But when it comes to how to hire a freelance writer, we believe the options exist on this graph’s spectrum:
So you’ll need to decide whether you are looking for an individual, want to use a marketplace to either find multiple writers, or whether you’ll need a different option to find the best writer for your business.
You’ll also need to decide whether you want someone who specializes in writing or a more general online-work marketplace. And then if you want to think back to your high-school math days, you can add a third axis to make this thing all three-dimensional and add a quality scale too. We didn’t have the 3-D rendering capabilities for that, but we’ll give you some guidance on quality below.
Let’s break down these options and examine the pros and cons of each.
Craigslist is everywhere, or just about. You may have even used the service to hire employees for your business locally, and that is one of the primary benefits of Craigslist—you may find someone local enough to meet you for coffee before getting to work on your writing.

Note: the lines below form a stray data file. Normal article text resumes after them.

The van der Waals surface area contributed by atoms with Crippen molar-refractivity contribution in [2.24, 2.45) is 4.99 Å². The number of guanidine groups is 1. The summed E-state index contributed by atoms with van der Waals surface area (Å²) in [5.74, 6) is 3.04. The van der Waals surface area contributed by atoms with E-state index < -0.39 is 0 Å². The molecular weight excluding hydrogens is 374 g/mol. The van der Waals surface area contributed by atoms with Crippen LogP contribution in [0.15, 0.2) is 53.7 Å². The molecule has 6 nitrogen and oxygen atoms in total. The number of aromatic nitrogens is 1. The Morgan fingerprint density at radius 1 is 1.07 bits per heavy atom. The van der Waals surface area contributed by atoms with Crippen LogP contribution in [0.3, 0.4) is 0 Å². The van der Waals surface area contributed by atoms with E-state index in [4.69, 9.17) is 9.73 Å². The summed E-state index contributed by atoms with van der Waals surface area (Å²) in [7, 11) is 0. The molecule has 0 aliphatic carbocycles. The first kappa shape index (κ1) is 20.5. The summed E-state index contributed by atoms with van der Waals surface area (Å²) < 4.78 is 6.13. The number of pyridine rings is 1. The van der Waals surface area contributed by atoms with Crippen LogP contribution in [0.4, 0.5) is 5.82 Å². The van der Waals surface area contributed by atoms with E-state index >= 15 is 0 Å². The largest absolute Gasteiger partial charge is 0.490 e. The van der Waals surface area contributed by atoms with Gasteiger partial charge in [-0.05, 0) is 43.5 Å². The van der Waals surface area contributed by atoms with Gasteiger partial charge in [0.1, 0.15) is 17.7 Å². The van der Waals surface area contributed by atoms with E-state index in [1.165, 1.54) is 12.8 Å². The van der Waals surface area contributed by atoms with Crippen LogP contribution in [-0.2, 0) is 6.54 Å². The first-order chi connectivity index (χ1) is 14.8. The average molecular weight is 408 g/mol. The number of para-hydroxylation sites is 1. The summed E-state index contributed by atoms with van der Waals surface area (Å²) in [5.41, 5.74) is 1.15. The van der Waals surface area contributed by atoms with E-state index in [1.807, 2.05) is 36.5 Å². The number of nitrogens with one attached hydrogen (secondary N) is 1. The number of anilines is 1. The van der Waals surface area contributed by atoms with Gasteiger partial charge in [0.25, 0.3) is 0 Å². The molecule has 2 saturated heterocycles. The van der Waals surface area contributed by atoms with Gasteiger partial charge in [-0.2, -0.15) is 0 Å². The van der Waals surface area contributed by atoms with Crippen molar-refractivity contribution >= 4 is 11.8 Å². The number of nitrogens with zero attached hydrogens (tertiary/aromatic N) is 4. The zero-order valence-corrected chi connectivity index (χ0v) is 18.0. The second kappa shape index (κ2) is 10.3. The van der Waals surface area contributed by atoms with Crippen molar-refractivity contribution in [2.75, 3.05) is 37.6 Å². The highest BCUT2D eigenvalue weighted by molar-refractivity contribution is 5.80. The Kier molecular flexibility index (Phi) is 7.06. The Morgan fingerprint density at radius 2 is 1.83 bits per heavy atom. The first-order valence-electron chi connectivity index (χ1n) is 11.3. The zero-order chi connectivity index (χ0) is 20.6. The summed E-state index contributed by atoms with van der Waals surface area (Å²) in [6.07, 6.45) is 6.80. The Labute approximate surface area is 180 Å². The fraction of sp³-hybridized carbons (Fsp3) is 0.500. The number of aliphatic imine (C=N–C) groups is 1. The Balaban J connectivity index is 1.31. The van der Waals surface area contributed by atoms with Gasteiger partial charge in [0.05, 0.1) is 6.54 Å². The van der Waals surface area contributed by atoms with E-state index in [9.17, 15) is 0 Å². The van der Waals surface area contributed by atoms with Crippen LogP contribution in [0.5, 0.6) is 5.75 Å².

- Potential to find someone local
- Relatively cheap to do a job posting
- Prepare to be overwhelmed with responses to your ad
- You’ll need to do 100% of the evaluation of respondents yourself
- Craigslist is notorious for being full of scammers. Cindy who claims to live just across town may actually be Bob who lives on the other side of the world and is still learning English
Online Freelancer Networks
- A large selection of freelancers to choose from
- A rating system allows you to get a sense of skills based on ratings left by previous clients
- Freelancers may post samples of their work
- Payment is securely handled by the company providing the network and platform through an escrow account